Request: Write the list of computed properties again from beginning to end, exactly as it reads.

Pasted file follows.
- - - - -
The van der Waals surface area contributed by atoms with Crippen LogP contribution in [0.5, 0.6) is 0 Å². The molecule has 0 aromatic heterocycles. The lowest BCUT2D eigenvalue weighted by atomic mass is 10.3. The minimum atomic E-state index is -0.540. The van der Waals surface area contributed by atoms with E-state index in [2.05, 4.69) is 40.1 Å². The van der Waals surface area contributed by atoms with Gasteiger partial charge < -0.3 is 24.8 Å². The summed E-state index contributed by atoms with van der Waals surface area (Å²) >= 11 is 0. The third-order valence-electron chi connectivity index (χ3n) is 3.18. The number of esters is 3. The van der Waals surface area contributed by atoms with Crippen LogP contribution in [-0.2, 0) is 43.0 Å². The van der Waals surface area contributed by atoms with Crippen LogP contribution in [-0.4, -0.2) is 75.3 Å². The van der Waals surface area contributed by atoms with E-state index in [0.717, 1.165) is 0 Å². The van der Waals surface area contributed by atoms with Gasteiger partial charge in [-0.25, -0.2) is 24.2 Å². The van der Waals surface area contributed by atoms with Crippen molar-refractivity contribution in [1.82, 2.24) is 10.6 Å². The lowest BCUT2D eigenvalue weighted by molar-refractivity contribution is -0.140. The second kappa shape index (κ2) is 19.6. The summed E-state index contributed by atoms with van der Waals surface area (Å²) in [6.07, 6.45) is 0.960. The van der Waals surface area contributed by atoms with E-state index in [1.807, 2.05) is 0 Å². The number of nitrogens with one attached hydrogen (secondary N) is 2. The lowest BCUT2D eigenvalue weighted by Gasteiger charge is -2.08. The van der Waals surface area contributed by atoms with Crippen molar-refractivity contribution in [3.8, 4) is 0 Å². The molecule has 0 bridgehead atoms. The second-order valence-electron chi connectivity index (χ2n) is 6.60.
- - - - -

The van der Waals surface area contributed by atoms with Crippen LogP contribution in [0.5, 0.6) is 0 Å². The molecule has 0 aromatic heterocycles. The lowest BCUT2D eigenvalue weighted by atomic mass is 10.3. The minimum atomic E-state index is -0.540. The van der Waals surface area contributed by atoms with E-state index in [2.05, 4.69) is 40.1 Å². The van der Waals surface area contributed by atoms with Gasteiger partial charge < -0.3 is 24.8 Å². The summed E-state index contributed by atoms with van der Waals surface area (Å²) >= 11 is 0. The third-order valence-electron chi connectivity index (χ3n) is 3.18. The number of esters is 3. The van der Waals surface area contributed by atoms with Crippen LogP contribution in [-0.2, 0) is 43.0 Å². The van der Waals surface area contributed by atoms with Crippen LogP contribution in [-0.4, -0.2) is 75.3 Å². The van der Waals surface area contributed by atoms with E-state index in [0.717, 1.165) is 0 Å². The van der Waals surface area contributed by atoms with Gasteiger partial charge in [-0.25, -0.2) is 24.2 Å². The van der Waals surface area contributed by atoms with Crippen molar-refractivity contribution in [1.82, 2.24) is 10.6 Å². The lowest BCUT2D eigenvalue weighted by molar-refractivity contribution is -0.140. The second kappa shape index (κ2) is 19.6. The summed E-state index contributed by atoms with van der Waals surface area (Å²) in [6.07, 6.45) is 0.960. The van der Waals surface area contributed by atoms with E-state index in [1.807, 2.05) is 0 Å². The number of nitrogens with one attached hydrogen (secondary N) is 2. The lowest BCUT2D eigenvalue weighted by Gasteiger charge is -2.08. The van der Waals surface area contributed by atoms with Crippen molar-refractivity contribution in [3.8, 4) is 0 Å². The molecule has 0 bridgehead atoms. The second-order valence-electron chi connectivity index (χ2n) is 6.60.